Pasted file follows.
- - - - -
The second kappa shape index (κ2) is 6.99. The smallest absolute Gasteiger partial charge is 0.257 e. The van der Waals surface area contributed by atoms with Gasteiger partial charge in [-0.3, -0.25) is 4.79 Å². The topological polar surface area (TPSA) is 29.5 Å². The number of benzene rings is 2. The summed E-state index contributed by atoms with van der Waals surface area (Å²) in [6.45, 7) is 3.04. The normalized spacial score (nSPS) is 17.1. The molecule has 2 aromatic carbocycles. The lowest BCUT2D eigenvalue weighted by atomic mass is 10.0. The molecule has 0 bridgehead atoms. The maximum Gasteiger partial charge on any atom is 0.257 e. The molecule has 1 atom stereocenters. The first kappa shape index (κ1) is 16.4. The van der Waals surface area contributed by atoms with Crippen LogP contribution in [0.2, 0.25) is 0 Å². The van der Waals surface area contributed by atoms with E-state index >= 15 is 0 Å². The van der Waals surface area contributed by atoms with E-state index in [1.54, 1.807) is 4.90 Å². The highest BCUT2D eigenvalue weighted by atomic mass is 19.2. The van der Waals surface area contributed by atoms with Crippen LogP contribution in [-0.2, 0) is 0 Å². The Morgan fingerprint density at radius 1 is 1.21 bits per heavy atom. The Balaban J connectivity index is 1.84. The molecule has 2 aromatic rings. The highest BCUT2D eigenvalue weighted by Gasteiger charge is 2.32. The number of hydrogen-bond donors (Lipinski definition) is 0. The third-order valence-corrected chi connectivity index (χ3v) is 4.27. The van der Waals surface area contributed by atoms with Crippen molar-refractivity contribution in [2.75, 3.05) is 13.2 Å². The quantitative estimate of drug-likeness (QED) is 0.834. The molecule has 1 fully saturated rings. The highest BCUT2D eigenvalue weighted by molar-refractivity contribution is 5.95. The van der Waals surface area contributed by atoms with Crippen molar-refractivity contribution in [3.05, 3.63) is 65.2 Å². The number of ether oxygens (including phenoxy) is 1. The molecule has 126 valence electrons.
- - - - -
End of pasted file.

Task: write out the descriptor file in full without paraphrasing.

The second kappa shape index (κ2) is 6.99. The smallest absolute Gasteiger partial charge is 0.257 e. The van der Waals surface area contributed by atoms with Gasteiger partial charge in [-0.3, -0.25) is 4.79 Å². The topological polar surface area (TPSA) is 29.5 Å². The number of benzene rings is 2. The summed E-state index contributed by atoms with van der Waals surface area (Å²) in [6.45, 7) is 3.04. The normalized spacial score (nSPS) is 17.1. The molecule has 2 aromatic carbocycles. The lowest BCUT2D eigenvalue weighted by atomic mass is 10.0. The molecule has 0 bridgehead atoms. The maximum Gasteiger partial charge on any atom is 0.257 e. The molecule has 1 atom stereocenters. The first kappa shape index (κ1) is 16.4. The van der Waals surface area contributed by atoms with Crippen LogP contribution in [0.2, 0.25) is 0 Å². The van der Waals surface area contributed by atoms with E-state index >= 15 is 0 Å². The van der Waals surface area contributed by atoms with E-state index in [1.54, 1.807) is 4.90 Å². The highest BCUT2D eigenvalue weighted by atomic mass is 19.2. The van der Waals surface area contributed by atoms with Crippen LogP contribution in [-0.2, 0) is 0 Å². The Morgan fingerprint density at radius 1 is 1.21 bits per heavy atom. The Balaban J connectivity index is 1.84. The molecule has 2 aromatic rings. The highest BCUT2D eigenvalue weighted by Gasteiger charge is 2.32. The number of hydrogen-bond donors (Lipinski definition) is 0. The third-order valence-corrected chi connectivity index (χ3v) is 4.27. The van der Waals surface area contributed by atoms with Crippen molar-refractivity contribution in [2.75, 3.05) is 13.2 Å². The quantitative estimate of drug-likeness (QED) is 0.834. The molecule has 1 fully saturated rings. The highest BCUT2D eigenvalue weighted by molar-refractivity contribution is 5.95. The van der Waals surface area contributed by atoms with Crippen molar-refractivity contribution in [3.05, 3.63) is 65.2 Å². The number of ether oxygens (including phenoxy) is 1. The molecule has 126 valence electrons.